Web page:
Buslepp v. Improv Miami, Inc., No. 12-601771-CIV, 2012 WL 4919809 (S.D. Fla. Oct. 16, 2012)
Plaintiff filed a purported class action, contending that Defendant which promotes and hosts events at its comedy club sent unsolicited commercial text messages to potential customers using an automatic telephone dialing system (ATDS) and without prior express consent in violation of the TCPA. Plaintiff moved for summary judgment on his individual claims, which Defendant opposed contending Plaintiff failed to establish the elements of a claim under the TCPA. Noting that the TCPA applies to text messages, the court also noted that a plaintiff must demonstrate that a defendant called or texted a number assigned to a cell phone using an ATDS. Plaintiff attempted to shoulder his burden of demonstrating that an ATDS was used, by pointing to the testimony of Defendant’s Chief Operating Officer, that Defendant periodically sent out “mass [text] message[s]” to customers that had specifically signed up for such messages.” Plaintiff also noted that Defendant’s COO stated Defendant generally sent its texts to anywhere from 20-50 customers at a time, and that Defendant retrieved those numbers from its database of customers. Plaintiff also presented the court with an unverified printout form a website, the company Defendant hired to run its text message marketing campaign, which stated that the company sends an average of 100,000 text messages per month to Defendant’s customers.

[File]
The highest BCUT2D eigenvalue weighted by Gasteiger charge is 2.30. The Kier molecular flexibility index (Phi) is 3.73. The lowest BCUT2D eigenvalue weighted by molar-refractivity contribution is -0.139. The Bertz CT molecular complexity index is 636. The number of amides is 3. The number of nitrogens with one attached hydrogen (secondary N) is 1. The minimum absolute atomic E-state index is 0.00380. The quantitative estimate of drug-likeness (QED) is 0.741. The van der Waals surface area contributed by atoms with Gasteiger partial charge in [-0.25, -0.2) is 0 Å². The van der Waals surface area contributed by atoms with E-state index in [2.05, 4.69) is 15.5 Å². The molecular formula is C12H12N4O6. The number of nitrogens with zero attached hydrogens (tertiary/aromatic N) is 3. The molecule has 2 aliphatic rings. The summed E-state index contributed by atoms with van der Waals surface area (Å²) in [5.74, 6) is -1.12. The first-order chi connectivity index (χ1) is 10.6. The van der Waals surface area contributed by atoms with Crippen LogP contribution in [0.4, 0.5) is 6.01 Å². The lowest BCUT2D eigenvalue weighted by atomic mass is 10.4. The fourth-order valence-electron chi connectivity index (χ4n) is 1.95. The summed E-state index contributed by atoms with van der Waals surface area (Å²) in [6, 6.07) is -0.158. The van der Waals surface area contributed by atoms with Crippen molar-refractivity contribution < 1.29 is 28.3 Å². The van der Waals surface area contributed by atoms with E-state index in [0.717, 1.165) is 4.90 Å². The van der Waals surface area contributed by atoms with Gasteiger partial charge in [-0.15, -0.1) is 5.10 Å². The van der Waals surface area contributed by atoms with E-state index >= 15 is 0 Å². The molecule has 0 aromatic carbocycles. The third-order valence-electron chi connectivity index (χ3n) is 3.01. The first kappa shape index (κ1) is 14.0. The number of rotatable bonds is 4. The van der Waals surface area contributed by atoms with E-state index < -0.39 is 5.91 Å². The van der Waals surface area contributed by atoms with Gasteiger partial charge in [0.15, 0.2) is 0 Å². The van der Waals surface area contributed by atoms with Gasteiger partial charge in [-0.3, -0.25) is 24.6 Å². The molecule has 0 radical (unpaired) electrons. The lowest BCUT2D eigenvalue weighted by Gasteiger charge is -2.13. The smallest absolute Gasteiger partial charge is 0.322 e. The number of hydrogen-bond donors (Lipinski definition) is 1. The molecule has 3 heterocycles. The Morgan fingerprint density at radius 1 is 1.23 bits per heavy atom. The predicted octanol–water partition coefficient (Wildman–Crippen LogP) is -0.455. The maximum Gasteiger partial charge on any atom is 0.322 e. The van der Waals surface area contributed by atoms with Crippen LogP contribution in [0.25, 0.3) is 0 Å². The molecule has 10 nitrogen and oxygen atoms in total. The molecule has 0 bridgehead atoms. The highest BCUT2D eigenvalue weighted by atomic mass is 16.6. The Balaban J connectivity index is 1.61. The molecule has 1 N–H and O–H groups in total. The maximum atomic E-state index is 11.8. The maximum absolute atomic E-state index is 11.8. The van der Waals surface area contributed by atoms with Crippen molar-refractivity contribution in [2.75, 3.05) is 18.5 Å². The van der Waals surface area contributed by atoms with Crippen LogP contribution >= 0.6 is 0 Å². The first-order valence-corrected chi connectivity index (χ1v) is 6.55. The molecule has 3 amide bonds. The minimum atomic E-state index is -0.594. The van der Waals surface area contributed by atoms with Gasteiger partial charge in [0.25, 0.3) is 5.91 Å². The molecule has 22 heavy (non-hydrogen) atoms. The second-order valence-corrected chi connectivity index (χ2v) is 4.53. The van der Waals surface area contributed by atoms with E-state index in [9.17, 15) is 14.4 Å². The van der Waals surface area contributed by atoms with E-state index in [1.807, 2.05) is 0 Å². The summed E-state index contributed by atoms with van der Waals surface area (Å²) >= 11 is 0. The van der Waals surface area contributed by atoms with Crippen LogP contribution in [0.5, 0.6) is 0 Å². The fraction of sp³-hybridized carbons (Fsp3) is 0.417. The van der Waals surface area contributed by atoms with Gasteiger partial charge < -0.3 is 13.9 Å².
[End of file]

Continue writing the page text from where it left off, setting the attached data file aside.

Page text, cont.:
The court considered this evidence insufficient to support Plaintiff’s Motion for Summary Judgment, stating “Plaintiff has failed to offer any direct evidence that Defendant used an ATDS in sending the subject text message to Plaintiff in December 2011. Plaintiff seems to acknowledge this deficit, asserting that ‘Defendant can provide no evidence indicating that the text messages . . . were not send [sic] using an automatic telephone dialing system. But this confuses the burden of proof: It is Plaintiff who must show, as an element of his claim, that Defendant used an ATDS in December, 2011. Defendant’s storing of customers’ phone numbers in a database or sending out a text message to twenty or fifty customers, does not establish that Defendant used an ATDS. Even the unverified claims made on [the company Defendant retained to send messages'] website only show that Defendant was engaged in a mass texting campaign, and only as of April 2012. Such evidence sheds no light on the precise method by which Defendant sent a text to Plaintiff in December 2011. Therefore, there remains a disputed issue of fact as to whether Defendant employed an ATDS, which is an essential element of Plaintiff’s TCPA claim.”
For more information on TCPA regulation and effects, contact Burr & Forman attorney, Joshua Threadcraft, here.
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DISCLAIMER: Because of the generality of this update, the information provided herein may not be applicable in all situations and should not be acted upon without specific legal advice based on particular situations.
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